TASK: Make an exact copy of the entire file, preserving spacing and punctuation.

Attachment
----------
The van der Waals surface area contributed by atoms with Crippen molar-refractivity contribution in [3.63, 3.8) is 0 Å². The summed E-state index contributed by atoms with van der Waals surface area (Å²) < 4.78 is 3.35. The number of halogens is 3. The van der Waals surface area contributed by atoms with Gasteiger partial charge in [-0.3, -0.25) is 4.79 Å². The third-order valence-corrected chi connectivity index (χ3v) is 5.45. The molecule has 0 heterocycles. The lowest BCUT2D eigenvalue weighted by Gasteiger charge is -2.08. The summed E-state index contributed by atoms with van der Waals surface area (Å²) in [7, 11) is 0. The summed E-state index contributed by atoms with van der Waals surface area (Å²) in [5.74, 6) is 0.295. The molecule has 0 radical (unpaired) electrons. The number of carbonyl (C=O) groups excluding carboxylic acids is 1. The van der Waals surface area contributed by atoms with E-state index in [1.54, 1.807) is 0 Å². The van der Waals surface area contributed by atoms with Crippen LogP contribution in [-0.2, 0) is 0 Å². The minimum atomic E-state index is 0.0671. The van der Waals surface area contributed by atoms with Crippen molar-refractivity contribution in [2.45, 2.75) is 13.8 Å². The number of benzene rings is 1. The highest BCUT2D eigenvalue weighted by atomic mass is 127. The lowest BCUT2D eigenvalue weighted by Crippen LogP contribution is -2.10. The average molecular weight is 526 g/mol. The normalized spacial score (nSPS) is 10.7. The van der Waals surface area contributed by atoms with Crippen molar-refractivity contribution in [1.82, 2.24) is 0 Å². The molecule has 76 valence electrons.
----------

The van der Waals surface area contributed by atoms with Crippen molar-refractivity contribution in [3.63, 3.8) is 0 Å². The summed E-state index contributed by atoms with van der Waals surface area (Å²) < 4.78 is 3.35. The number of halogens is 3. The van der Waals surface area contributed by atoms with Gasteiger partial charge in [-0.3, -0.25) is 4.79 Å². The third-order valence-corrected chi connectivity index (χ3v) is 5.45. The molecule has 0 heterocycles. The lowest BCUT2D eigenvalue weighted by Gasteiger charge is -2.08. The summed E-state index contributed by atoms with van der Waals surface area (Å²) in [7, 11) is 0. The summed E-state index contributed by atoms with van der Waals surface area (Å²) in [5.74, 6) is 0.295. The molecule has 0 radical (unpaired) electrons. The number of carbonyl (C=O) groups excluding carboxylic acids is 1. The van der Waals surface area contributed by atoms with E-state index in [1.54, 1.807) is 0 Å². The van der Waals surface area contributed by atoms with Crippen LogP contribution in [-0.2, 0) is 0 Å². The minimum atomic E-state index is 0.0671. The van der Waals surface area contributed by atoms with Crippen molar-refractivity contribution in [2.45, 2.75) is 13.8 Å². The number of benzene rings is 1. The highest BCUT2D eigenvalue weighted by atomic mass is 127. The lowest BCUT2D eigenvalue weighted by Crippen LogP contribution is -2.10. The average molecular weight is 526 g/mol. The normalized spacial score (nSPS) is 10.7. The van der Waals surface area contributed by atoms with Crippen molar-refractivity contribution in [1.82, 2.24) is 0 Å². The molecule has 76 valence electrons.